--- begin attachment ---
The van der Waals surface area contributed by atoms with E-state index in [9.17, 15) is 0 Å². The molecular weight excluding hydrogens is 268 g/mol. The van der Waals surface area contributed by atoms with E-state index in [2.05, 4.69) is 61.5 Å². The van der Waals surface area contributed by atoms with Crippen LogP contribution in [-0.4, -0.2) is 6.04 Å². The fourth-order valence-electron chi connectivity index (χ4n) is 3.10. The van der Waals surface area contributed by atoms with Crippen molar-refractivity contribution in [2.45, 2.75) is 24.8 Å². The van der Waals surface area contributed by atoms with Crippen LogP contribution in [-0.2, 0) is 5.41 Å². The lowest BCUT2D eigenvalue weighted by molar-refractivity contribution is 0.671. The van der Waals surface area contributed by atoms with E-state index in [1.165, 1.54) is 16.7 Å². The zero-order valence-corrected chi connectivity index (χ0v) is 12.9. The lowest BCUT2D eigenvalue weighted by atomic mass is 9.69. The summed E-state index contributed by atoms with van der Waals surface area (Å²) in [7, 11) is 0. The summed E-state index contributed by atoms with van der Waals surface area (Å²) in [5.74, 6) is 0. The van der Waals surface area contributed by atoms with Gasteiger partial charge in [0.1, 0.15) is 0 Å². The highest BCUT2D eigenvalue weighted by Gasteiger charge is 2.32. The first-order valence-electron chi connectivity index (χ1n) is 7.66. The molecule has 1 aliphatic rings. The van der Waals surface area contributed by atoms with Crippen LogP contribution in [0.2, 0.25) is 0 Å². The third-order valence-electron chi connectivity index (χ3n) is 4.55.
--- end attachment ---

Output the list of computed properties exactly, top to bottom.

The van der Waals surface area contributed by atoms with E-state index in [9.17, 15) is 0 Å². The molecular weight excluding hydrogens is 268 g/mol. The van der Waals surface area contributed by atoms with E-state index in [2.05, 4.69) is 61.5 Å². The van der Waals surface area contributed by atoms with Crippen LogP contribution in [-0.4, -0.2) is 6.04 Å². The fourth-order valence-electron chi connectivity index (χ4n) is 3.10. The van der Waals surface area contributed by atoms with Crippen molar-refractivity contribution in [2.45, 2.75) is 24.8 Å². The van der Waals surface area contributed by atoms with Crippen LogP contribution in [-0.2, 0) is 5.41 Å². The lowest BCUT2D eigenvalue weighted by molar-refractivity contribution is 0.671. The van der Waals surface area contributed by atoms with E-state index in [1.165, 1.54) is 16.7 Å². The zero-order valence-corrected chi connectivity index (χ0v) is 12.9. The lowest BCUT2D eigenvalue weighted by atomic mass is 9.69. The summed E-state index contributed by atoms with van der Waals surface area (Å²) in [7, 11) is 0. The summed E-state index contributed by atoms with van der Waals surface area (Å²) in [5.74, 6) is 0. The van der Waals surface area contributed by atoms with Gasteiger partial charge in [0.1, 0.15) is 0 Å². The highest BCUT2D eigenvalue weighted by Gasteiger charge is 2.32. The first-order valence-electron chi connectivity index (χ1n) is 7.66. The molecule has 1 aliphatic rings. The van der Waals surface area contributed by atoms with Crippen LogP contribution in [0.2, 0.25) is 0 Å². The third-order valence-electron chi connectivity index (χ3n) is 4.55.